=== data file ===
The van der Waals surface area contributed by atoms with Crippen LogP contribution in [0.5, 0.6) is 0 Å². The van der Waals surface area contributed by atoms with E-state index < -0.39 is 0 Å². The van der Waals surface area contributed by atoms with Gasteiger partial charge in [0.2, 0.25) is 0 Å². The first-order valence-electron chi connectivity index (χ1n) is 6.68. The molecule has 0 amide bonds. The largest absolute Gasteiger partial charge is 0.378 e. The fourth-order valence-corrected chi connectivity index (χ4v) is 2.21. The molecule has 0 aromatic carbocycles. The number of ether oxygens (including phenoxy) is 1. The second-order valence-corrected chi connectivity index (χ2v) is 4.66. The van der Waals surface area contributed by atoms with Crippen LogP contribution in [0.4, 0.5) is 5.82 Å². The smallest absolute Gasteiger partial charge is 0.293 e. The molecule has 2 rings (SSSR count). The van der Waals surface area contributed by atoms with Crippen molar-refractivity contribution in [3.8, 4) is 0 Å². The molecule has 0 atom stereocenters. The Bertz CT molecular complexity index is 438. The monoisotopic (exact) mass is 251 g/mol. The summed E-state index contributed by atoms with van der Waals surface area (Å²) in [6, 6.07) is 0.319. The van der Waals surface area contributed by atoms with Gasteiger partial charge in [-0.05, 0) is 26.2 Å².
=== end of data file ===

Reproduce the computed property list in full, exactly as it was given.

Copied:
The van der Waals surface area contributed by atoms with Crippen LogP contribution in [0.5, 0.6) is 0 Å². The van der Waals surface area contributed by atoms with E-state index < -0.39 is 0 Å². The van der Waals surface area contributed by atoms with Gasteiger partial charge in [0.2, 0.25) is 0 Å². The first-order valence-electron chi connectivity index (χ1n) is 6.68. The molecule has 0 amide bonds. The largest absolute Gasteiger partial charge is 0.378 e. The fourth-order valence-corrected chi connectivity index (χ4v) is 2.21. The molecule has 0 aromatic carbocycles. The number of ether oxygens (including phenoxy) is 1. The second-order valence-corrected chi connectivity index (χ2v) is 4.66. The van der Waals surface area contributed by atoms with Crippen LogP contribution in [0.4, 0.5) is 5.82 Å². The smallest absolute Gasteiger partial charge is 0.293 e. The molecule has 2 rings (SSSR count). The van der Waals surface area contributed by atoms with Crippen molar-refractivity contribution in [3.8, 4) is 0 Å². The molecule has 0 atom stereocenters. The Bertz CT molecular complexity index is 438. The monoisotopic (exact) mass is 251 g/mol. The summed E-state index contributed by atoms with van der Waals surface area (Å²) in [6, 6.07) is 0.319. The van der Waals surface area contributed by atoms with Gasteiger partial charge in [-0.05, 0) is 26.2 Å².